Matisse: Radical Invention, 1913-1917
I previewed the new Art Institute of Chicago exhibition,
Matisse: Radical Invention, 1913–1917
The exhibition is on view March
Matisse: Radical Invention is a go-see, must-see, bring-your-entire-family, and see it twice exhibition, in my opinion.The painting above represents one extreme in the exhibition; the little works on paper are the other (Standing Nude , is a Matisse monotype from the MoMA collection.)
The Institute’s top-notch staff joined with New
York’s Museum of Modern Art and other institutions to gather about120 images, including monumental and
small paintings, portrait and figure sculptures, tiny monotypes, etchings, intimate
drawings in ink and graphite, some on scraps of paper that Matisse (1869-1954) possibly
never expected to be featured in a major show, and they are right here!
The time period,
1913-1917, coincides with war
The two museums, MoMA and the Art Institute were separately engaged in scientific research on Matisse’s works, notably Bathers
by a River (above) and his Back bas-reliefs, gaining additional knowledge about his practice.
As a visitor to the exhibition I especially enjoyed the access to the work allowing close study
of the displays. Possibly because many are under glass, there are fewer of the familiar barriers keeping viewers at arms length. I expected to trigger an alarm, or alert a guard when I peered, respectfully close, to appreciate Matisse's processes. This is an important education that only seeing, in plain view, the ghosts and shadows where he erased, changing his mind, can give us. Matisse doesn't always eliminate his reworking, perhaps they were mistakes at first, remaining as lyrical and lovely permanent passages in his work.
The museum provides an electronic presentation about Matisse’s radical innovations during this period.
Let me go back to the preview and some of the important details and credits. The museum’s director, James Cuno, invited the media to a press luncheon to launch the show. In the galleries we intermingled with museum members, possibly because the media has shrunk so much that it would neither fill the place, nor interfere much with the paying guests.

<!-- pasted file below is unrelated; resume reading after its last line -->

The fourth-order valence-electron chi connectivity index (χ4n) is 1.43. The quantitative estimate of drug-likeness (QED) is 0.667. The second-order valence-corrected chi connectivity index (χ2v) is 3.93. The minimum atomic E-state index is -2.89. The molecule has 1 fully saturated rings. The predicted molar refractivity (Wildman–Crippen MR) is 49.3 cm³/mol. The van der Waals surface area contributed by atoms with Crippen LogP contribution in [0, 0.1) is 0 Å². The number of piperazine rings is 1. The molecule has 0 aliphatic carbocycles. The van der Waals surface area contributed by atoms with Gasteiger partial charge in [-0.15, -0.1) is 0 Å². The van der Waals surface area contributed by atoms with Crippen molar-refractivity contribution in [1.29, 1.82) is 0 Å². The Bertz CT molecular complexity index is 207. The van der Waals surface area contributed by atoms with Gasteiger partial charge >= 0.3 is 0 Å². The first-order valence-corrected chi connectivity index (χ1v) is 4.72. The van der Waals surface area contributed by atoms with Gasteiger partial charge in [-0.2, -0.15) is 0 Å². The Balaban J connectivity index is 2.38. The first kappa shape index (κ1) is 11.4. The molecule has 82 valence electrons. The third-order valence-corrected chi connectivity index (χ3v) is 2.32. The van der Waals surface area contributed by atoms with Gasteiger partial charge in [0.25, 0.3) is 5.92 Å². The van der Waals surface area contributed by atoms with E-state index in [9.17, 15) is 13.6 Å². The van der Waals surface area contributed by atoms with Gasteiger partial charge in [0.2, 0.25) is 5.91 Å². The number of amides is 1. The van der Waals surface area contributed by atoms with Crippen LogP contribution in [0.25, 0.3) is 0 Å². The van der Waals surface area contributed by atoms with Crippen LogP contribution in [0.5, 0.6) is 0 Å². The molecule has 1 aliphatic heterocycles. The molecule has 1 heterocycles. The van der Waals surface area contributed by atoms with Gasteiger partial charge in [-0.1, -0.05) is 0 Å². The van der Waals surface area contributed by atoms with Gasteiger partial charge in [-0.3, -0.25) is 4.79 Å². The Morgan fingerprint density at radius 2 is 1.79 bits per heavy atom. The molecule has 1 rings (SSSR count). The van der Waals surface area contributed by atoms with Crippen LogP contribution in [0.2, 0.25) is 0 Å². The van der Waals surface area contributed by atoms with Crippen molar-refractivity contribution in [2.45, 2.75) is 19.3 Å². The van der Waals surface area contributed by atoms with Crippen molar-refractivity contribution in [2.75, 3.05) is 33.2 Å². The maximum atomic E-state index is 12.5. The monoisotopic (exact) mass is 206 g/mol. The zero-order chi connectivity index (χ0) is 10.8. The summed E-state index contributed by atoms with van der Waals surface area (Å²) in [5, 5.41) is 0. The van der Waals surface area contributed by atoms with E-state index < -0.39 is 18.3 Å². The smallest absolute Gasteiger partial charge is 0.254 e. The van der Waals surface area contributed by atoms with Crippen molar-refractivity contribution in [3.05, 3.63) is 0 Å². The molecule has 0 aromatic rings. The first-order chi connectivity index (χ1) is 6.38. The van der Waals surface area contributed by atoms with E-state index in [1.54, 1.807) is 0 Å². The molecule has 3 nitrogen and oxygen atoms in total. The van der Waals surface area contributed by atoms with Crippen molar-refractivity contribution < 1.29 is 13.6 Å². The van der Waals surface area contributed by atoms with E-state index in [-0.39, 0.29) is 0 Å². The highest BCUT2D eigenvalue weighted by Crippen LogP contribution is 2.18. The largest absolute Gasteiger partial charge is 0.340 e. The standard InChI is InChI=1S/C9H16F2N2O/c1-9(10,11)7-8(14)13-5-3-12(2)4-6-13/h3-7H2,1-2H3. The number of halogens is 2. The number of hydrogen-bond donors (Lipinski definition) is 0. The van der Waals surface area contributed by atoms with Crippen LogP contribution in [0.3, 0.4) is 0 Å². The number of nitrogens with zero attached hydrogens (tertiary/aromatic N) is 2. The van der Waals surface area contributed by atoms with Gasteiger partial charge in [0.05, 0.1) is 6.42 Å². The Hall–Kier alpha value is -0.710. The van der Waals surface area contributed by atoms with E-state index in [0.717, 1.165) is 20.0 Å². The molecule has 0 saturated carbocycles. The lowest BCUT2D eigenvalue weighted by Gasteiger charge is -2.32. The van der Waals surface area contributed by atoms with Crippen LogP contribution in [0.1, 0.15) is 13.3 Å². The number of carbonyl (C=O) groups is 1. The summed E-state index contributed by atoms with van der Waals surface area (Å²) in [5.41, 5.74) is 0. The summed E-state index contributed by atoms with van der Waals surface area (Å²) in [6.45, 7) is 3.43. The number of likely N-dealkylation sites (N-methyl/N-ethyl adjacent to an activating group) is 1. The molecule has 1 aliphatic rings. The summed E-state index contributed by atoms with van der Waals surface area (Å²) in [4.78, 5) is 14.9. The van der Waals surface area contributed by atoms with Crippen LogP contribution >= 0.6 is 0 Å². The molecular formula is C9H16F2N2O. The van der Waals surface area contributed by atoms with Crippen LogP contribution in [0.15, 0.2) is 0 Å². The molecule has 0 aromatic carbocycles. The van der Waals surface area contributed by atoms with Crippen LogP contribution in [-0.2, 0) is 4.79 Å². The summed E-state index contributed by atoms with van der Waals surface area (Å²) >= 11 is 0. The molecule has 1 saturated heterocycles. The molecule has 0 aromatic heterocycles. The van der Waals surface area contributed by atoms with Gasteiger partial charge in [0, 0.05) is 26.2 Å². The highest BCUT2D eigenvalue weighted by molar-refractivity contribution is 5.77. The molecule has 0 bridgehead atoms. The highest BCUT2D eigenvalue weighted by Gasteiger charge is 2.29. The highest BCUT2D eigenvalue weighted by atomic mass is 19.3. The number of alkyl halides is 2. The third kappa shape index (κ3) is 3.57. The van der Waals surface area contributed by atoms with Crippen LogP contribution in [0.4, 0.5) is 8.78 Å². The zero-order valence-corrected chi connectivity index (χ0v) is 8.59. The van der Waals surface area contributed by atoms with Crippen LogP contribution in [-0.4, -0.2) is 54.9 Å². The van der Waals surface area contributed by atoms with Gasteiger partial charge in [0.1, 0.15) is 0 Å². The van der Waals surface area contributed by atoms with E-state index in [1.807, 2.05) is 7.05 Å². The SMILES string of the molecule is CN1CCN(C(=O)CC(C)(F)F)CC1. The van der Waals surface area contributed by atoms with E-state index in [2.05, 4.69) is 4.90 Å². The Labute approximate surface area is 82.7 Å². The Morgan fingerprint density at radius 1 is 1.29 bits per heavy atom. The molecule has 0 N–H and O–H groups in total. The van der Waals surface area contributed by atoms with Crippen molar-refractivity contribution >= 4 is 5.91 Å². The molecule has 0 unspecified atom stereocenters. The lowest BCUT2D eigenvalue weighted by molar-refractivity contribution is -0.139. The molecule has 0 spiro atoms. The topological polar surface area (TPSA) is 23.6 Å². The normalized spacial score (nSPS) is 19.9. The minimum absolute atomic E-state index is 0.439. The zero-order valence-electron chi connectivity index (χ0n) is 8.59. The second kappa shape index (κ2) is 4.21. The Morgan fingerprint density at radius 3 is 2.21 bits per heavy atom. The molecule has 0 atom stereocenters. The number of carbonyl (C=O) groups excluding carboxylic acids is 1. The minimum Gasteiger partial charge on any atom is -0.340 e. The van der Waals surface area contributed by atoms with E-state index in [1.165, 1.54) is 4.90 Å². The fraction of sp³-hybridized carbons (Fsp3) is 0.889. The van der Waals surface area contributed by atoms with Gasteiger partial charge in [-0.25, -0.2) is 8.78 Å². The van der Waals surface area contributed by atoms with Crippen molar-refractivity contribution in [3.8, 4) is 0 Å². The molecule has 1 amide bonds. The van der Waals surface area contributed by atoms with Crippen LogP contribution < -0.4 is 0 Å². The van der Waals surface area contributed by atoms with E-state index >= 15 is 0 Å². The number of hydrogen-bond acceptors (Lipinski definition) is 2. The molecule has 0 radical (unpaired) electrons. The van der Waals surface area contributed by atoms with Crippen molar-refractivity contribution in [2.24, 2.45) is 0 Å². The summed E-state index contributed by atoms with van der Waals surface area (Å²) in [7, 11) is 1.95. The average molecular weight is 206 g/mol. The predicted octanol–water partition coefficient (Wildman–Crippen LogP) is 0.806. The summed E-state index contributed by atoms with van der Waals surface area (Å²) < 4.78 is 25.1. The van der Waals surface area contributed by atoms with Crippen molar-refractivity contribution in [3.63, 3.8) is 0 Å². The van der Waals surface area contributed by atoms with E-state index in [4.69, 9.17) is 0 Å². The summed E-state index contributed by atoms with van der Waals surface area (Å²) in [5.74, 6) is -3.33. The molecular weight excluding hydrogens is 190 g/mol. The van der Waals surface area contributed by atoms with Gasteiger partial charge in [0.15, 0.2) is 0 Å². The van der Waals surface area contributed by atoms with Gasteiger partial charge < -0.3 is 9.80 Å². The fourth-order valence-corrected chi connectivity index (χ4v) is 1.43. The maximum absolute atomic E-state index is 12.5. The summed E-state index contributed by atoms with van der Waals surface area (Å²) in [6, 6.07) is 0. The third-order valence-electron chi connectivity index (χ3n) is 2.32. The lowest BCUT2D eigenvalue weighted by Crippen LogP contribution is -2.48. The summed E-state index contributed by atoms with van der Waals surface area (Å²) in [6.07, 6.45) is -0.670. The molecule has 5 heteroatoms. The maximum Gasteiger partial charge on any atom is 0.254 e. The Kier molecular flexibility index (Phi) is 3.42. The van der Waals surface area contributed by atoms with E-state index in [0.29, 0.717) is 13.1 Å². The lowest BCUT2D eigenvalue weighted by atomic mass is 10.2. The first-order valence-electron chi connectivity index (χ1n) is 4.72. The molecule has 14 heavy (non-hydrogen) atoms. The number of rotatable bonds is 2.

Cuno introduced the curators Stephanie D’Allessandro (Art
Institute) and John Elderfield (emeritus, MoMA), named lenders and funders to the exhibition,
explaining how a painting already in the Art Institute collection inspired the
show. Cuno introduced other significant contributors, even the
legal staff! This endeavor must have been tricky in more ways than one. Cuno
remarked, "things were ferociously acquired through an intense process”.
The fight was well worth its results! If you like art, this exhibition may push you into the love art column as you bathe in the color palette of the master artist and then witness his decision to remove color, neutralizing canvasses with grays, nodding to the contemporary art thing, Cubism. Inspired by Paul Cezanne, who by the way, is represented in this major endeavor, Matisse painted Cezanne’s work.
You will also notice the facile line of Matisse's
graphite drawings, remnants of pencil in his painting and use of sgrafitto in his large
paintings. Opposite to the vigorous scraping out in the large works are the dainty monotypes, also made by scratching delicate lines on a prepared
plate, then printing on paper.
Not an “accurate” drawer, clearly that was not the point, the series of nude drawings in the show demonstrate that a confident line can take an artist a long way.
The catalog* (below) is $45.00, soft
cover or $55.00 hardcover.
For regular gallery hours, special member's hours, tickets prices, free hours, location and more, please click here: Art Institute of Chicago .
*Catalog photo credit: Alvin Langdon Coburn (British, 1882-1966). Henri Matisse painting
Bathers by a River, May 13, 1913. Photograph. Courtesy of George
Eastman House, International Museum of Photography and Film, Rochester,